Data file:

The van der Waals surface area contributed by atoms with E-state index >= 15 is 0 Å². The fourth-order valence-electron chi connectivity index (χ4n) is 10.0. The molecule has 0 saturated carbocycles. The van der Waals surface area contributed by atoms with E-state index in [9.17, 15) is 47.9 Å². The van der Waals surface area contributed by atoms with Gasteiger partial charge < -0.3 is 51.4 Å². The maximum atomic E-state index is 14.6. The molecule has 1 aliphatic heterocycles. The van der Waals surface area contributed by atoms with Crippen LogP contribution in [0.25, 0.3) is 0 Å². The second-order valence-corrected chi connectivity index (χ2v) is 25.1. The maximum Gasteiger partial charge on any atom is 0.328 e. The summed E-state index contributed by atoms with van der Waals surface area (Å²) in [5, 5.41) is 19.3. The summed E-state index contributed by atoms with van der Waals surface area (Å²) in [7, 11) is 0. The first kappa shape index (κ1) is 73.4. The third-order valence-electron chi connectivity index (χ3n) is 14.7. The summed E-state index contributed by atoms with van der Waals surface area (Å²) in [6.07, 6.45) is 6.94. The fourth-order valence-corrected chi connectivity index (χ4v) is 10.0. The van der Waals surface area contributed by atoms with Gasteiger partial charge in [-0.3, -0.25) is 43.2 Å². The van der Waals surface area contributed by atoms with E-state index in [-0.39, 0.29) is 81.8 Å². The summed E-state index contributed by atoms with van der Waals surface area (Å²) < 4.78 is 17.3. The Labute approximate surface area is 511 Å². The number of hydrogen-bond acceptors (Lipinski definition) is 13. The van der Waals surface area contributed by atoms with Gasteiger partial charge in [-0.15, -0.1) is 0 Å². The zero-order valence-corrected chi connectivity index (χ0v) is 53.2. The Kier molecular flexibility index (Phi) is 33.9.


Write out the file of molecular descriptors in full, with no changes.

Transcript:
The van der Waals surface area contributed by atoms with E-state index >= 15 is 0 Å². The fourth-order valence-electron chi connectivity index (χ4n) is 10.0. The molecule has 0 saturated carbocycles. The van der Waals surface area contributed by atoms with E-state index in [9.17, 15) is 47.9 Å². The van der Waals surface area contributed by atoms with Gasteiger partial charge < -0.3 is 51.4 Å². The maximum atomic E-state index is 14.6. The molecule has 1 aliphatic heterocycles. The van der Waals surface area contributed by atoms with Crippen LogP contribution in [0.25, 0.3) is 0 Å². The second-order valence-corrected chi connectivity index (χ2v) is 25.1. The maximum Gasteiger partial charge on any atom is 0.328 e. The summed E-state index contributed by atoms with van der Waals surface area (Å²) in [5, 5.41) is 19.3. The summed E-state index contributed by atoms with van der Waals surface area (Å²) in [7, 11) is 0. The first kappa shape index (κ1) is 73.4. The third-order valence-electron chi connectivity index (χ3n) is 14.7. The summed E-state index contributed by atoms with van der Waals surface area (Å²) in [6.07, 6.45) is 6.94. The fourth-order valence-corrected chi connectivity index (χ4v) is 10.0. The van der Waals surface area contributed by atoms with Gasteiger partial charge in [-0.3, -0.25) is 43.2 Å². The van der Waals surface area contributed by atoms with E-state index in [-0.39, 0.29) is 81.8 Å². The summed E-state index contributed by atoms with van der Waals surface area (Å²) < 4.78 is 17.3. The Labute approximate surface area is 511 Å². The number of hydrogen-bond acceptors (Lipinski definition) is 13. The van der Waals surface area contributed by atoms with Gasteiger partial charge in [-0.15, -0.1) is 0 Å². The zero-order valence-corrected chi connectivity index (χ0v) is 53.2. The Kier molecular flexibility index (Phi) is 33.9.